Here are some snippets from the project description on the RaleighNC.gov website:
...This trail will begin at Falls Lake Dam and will extend along the river to the Wake County line, a distance of 28 miles.
The Neuse River Trail project is divided into several segments for the purposes of awarding construction contracts.
Construction is scheduled to begin after the completion of the design of each segment with final completion of the project scheduled for late 2012.
According to the Raleigh Parks and Recreation Department's plans, this trail review will be partly obsolete by 2014, because they intend to pave the entire Neuse River Trail (Pavement disqualifies a trail from being a trail. My rules). A recent article indicates that the paving of segment three will take place sometime this year. So, if you prefer dirt and mud to asphalt and dodging bikes, get out there before paving begins.
Currently, though, the Neuse River Trail surface is mostly comprised of groomed dirt over a trail wide enough to accommodate standard-sized vehicle traffic. The trail terrain is primarily flat and easy to run with just a couple of beastly hills in the middle of the course to make things interesting. The north side of the trail turns into a single-track, technical path; which is probably the highlight of the whole 3.9 miles (point to point).
As the name implies, the trail follows the Neuse River. So, you'll have some pretty nice views of the water during your run. And, the sound of rushing water in certain spots along the way is definitely a plus. It's not uncommon to see deer staring at you from the forest's edge.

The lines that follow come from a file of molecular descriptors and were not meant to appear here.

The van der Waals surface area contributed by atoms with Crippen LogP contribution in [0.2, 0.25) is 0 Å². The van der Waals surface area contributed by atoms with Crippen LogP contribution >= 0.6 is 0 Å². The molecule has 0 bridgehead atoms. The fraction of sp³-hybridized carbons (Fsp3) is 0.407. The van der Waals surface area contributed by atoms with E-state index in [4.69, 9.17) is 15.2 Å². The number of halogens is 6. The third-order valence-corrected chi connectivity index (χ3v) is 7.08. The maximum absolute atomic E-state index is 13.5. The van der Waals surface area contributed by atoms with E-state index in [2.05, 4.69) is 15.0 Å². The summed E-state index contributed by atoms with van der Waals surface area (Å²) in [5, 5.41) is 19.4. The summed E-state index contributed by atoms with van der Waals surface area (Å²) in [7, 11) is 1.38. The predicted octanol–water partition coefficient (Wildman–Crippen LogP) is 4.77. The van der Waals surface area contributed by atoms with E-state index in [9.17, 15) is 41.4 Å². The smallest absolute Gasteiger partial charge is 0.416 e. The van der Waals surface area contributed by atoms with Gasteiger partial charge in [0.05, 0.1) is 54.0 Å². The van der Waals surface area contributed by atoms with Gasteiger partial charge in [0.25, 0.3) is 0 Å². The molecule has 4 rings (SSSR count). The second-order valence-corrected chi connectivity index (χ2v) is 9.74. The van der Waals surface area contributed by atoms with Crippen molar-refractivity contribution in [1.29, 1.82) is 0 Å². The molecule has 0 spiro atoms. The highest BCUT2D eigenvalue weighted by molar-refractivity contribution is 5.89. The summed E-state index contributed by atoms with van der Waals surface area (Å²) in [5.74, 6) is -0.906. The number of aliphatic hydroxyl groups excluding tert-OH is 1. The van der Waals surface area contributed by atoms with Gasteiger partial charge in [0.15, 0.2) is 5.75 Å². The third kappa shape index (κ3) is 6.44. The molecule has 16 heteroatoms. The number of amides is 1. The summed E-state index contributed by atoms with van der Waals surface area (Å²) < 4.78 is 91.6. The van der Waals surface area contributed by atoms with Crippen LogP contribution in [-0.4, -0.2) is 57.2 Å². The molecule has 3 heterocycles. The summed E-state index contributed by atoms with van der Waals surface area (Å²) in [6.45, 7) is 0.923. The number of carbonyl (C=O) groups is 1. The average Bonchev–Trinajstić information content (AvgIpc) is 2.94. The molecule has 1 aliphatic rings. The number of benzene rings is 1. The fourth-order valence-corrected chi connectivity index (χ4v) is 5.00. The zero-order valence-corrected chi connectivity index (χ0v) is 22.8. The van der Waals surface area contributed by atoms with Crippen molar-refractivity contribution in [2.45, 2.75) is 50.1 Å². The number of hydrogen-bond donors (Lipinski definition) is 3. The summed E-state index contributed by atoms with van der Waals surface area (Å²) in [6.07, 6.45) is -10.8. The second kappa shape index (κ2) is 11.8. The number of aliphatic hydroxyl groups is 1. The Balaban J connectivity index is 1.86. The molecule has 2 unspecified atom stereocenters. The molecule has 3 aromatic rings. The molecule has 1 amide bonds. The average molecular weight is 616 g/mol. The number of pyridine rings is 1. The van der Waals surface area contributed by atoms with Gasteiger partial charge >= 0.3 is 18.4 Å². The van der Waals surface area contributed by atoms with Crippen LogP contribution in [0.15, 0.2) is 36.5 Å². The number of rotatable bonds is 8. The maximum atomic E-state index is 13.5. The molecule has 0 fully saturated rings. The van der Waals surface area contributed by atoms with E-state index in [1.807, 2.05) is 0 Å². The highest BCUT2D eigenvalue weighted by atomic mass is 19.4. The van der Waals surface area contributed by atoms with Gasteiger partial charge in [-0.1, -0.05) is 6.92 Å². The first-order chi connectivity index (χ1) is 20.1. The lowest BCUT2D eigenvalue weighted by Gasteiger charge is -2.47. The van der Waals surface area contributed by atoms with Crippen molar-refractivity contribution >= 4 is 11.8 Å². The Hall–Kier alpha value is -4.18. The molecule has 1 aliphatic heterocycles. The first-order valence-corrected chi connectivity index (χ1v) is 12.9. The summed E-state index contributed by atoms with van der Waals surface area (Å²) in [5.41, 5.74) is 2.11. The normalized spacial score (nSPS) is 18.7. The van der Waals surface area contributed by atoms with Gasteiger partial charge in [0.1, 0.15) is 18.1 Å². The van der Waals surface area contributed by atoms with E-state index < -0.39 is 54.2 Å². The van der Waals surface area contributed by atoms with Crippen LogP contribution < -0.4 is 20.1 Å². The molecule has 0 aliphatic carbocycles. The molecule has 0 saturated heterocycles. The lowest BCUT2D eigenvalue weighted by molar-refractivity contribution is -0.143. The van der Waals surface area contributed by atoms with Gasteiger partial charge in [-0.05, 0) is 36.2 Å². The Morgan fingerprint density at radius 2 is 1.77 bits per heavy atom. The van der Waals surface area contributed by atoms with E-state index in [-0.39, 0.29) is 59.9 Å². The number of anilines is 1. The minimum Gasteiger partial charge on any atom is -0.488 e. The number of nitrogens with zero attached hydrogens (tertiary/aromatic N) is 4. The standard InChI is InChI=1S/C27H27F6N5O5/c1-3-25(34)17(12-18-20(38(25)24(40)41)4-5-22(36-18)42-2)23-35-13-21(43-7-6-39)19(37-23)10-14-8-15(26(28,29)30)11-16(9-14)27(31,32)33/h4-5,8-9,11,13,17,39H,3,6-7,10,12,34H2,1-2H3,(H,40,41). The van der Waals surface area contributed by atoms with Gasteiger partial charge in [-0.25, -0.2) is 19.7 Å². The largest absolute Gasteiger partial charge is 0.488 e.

The Neuse River Trail doesn't exactly put you out in the middle of untamed land, though. You'll pass a couple of housing developments along the way. And, Hwy 64 crosses the river around mile 1.5 from the park. So, don't worry about getting lonely out there.
Running the TrailI run this trail pretty frequently, because it is convenient to where I live. The trail measures roughly 3.9 miles in one direction from the Anderson Point Park parking lot to the "trail end" marker. Obviously, it would be silly to run less than four miles point-to-point. So, you should plan to run this trail out and back, making your run a total of around 7.7 miles. It's a good way to spend an hour on a nice day when you can't make the trip to Umstead or Falls Lake.
Starting your run on the gravel path from the parking lot at Anderson Point Park (the first parking lot before the bridge), you'll turn left after a few meters and see the trail head marker. The river will be on your right as the trail rolls up and down before leveling out for a while.
A couple of wooden bridges add variety to your footing as the trail itself shifts from crushed gravel to hard-packed dirt. After a decent rain, the Neuse River trail becomes especially muddy in some spots.
You'll continue along the path at a comfortable pace, cross beneath the Hwy 64 bridge, and keep going until the trail turns left through a swampy corridor of trees. If there were alligators to fear, this would be the spot to be cautious.